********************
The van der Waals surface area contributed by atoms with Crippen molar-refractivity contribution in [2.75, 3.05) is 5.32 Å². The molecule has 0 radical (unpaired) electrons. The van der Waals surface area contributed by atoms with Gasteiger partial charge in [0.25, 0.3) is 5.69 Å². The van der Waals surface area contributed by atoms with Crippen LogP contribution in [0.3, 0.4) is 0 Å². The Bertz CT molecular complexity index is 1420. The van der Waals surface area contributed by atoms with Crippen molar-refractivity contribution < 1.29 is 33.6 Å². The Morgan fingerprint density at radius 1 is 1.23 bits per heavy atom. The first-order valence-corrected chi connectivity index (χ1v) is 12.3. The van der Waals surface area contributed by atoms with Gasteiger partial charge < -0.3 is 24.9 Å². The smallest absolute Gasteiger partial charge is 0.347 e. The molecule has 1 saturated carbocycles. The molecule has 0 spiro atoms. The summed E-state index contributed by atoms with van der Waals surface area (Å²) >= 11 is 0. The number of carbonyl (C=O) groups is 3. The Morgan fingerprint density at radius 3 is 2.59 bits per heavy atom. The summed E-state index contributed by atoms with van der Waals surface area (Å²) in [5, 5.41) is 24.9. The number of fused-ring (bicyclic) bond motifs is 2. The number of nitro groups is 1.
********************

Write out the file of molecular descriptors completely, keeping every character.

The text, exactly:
The van der Waals surface area contributed by atoms with Crippen molar-refractivity contribution in [2.75, 3.05) is 5.32 Å². The molecule has 0 radical (unpaired) electrons. The van der Waals surface area contributed by atoms with Gasteiger partial charge in [0.25, 0.3) is 5.69 Å². The van der Waals surface area contributed by atoms with Crippen LogP contribution in [0.3, 0.4) is 0 Å². The Bertz CT molecular complexity index is 1420. The van der Waals surface area contributed by atoms with Crippen molar-refractivity contribution < 1.29 is 33.6 Å². The Morgan fingerprint density at radius 1 is 1.23 bits per heavy atom. The first-order valence-corrected chi connectivity index (χ1v) is 12.3. The van der Waals surface area contributed by atoms with Gasteiger partial charge < -0.3 is 24.9 Å². The smallest absolute Gasteiger partial charge is 0.347 e. The molecule has 1 saturated carbocycles. The molecule has 0 spiro atoms. The summed E-state index contributed by atoms with van der Waals surface area (Å²) >= 11 is 0. The number of carbonyl (C=O) groups is 3. The Morgan fingerprint density at radius 3 is 2.59 bits per heavy atom. The summed E-state index contributed by atoms with van der Waals surface area (Å²) in [5, 5.41) is 24.9. The number of fused-ring (bicyclic) bond motifs is 2. The number of nitro groups is 1.